A tropical wave near the coast of Africa, a few hundred miles southeast of the Cape Verde Islands, is moving west to west-northwestward at 10 - 15 mph. This wave, designated Invest 98L by NHC yesterday, is large and well-organized, with a modest amount of spin and heavy thunderstorm activity. 98L will bring strong, gusty winds and heavy rains to the Cape Verde Islands today and Saturday as the storm skirts to the south. So far this morning, top sustained winds measured in the islands were 24 mph at Mindelo. Water temperatures are warm, near 27 - 28°C, and wind shear is low, 5 - 10 knots, so 98L should continue to organize today. NHC gave the storm a 50% chance of developing into a tropical depression in their 8am advisory. Once 98L passes to the west of the Cape Verde Islands, it has a long stretch of ocean to cross before it could affect any other land areas. Approximately 70 - 80% of all tropical cyclones that pass this close to the Cape Verde Islands end up curving out to sea and not affecting any other land areas, according to Dr. Bob Hart's excellent historical probability of landfall charts. The latest set of long-range model runs go along with this idea, but it is too early to be confident of this.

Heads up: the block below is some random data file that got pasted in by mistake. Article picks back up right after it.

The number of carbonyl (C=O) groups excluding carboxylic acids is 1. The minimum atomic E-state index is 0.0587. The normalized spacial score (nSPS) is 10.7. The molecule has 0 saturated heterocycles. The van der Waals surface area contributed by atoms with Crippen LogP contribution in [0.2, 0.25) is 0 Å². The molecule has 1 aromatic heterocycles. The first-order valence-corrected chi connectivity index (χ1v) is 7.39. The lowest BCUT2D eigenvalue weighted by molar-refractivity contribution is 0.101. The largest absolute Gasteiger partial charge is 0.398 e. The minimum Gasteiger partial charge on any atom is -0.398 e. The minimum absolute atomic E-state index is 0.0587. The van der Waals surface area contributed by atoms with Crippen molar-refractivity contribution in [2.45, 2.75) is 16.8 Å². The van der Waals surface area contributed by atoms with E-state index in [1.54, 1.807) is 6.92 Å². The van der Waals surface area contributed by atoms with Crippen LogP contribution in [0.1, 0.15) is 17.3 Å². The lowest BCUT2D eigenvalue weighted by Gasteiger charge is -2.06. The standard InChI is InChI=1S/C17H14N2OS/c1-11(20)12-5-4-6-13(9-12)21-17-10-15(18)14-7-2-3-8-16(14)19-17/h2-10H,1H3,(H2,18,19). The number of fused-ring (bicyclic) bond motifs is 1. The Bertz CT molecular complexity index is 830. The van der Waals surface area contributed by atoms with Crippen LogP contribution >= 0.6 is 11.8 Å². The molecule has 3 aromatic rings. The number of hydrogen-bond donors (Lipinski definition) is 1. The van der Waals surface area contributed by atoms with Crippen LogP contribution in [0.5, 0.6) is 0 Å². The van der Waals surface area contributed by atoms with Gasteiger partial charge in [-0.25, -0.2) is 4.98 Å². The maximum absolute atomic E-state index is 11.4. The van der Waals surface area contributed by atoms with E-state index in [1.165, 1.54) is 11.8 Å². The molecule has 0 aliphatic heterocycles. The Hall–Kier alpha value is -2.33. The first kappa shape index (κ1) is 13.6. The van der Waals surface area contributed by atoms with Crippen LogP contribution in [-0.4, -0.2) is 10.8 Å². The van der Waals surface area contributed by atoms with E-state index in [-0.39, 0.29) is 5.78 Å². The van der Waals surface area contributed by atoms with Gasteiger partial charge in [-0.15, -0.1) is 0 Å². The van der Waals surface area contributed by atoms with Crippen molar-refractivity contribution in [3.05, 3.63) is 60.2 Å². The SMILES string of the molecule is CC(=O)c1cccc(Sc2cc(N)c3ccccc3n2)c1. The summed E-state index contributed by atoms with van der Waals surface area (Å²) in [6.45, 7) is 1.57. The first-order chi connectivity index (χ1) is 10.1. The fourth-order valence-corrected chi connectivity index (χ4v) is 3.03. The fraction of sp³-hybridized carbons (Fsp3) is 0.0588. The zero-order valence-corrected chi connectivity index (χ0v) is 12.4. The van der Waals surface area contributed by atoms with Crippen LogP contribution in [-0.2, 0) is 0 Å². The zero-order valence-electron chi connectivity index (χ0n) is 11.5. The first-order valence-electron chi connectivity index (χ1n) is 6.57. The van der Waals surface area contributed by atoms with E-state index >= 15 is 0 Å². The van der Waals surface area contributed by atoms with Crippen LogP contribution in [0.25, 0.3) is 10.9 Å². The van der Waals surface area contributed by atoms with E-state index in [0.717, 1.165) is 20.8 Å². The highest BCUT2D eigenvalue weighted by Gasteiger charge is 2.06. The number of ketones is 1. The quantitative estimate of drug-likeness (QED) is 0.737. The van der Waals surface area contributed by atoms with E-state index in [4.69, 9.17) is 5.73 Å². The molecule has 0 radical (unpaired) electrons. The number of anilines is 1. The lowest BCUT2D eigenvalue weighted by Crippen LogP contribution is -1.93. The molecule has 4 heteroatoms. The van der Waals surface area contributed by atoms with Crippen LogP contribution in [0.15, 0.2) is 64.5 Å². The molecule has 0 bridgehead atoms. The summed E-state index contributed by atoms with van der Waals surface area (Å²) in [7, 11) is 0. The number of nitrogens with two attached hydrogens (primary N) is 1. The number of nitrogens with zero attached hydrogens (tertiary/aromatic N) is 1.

Jeff Masters

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3142. Levi32
Quoting xtremeweathertracker:

Levi what do you think about the GFS's solution of 98L and 99L moving it directly northeast toward the Bermuda High!! I just don't buy that and feel a more westward track would be probable!! Is there something im missing here? I see no ULL in the GFS solution to tug it northward!!!


Yeah there is an ULL. Look 12 hours out northwest of the system. It's way up at 300mb, but apparently may take enough air out of a day to create a dent in the high that the wave will move towards.

Member Since: November 24, 2005 Posts: 635 Comments: 26686
Quoting redwagon:

Are FL mets talking about 97 enough? Now's the time to start awareness, not three days from now.
I dunno what FL mets are saying.
Anyone?

~7 days from now would the earliest approach to FL from 97L. Serious talk about monitoring the system should begin soon. But without a developed system, it would take more faith in the models than usual.

Also, the models have been about as consistent as I think I've ever seen them at developing a system...
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204 hours out no way this is going to happen
Member Since: July 31, 2011 Posts: 5 Comments: 891
3139. Gorty
It is hard to tell which direction Harvey is moving right now.
Member Since: November 8, 2008 Posts: 12 Comments: 1058
Quoting Levi32: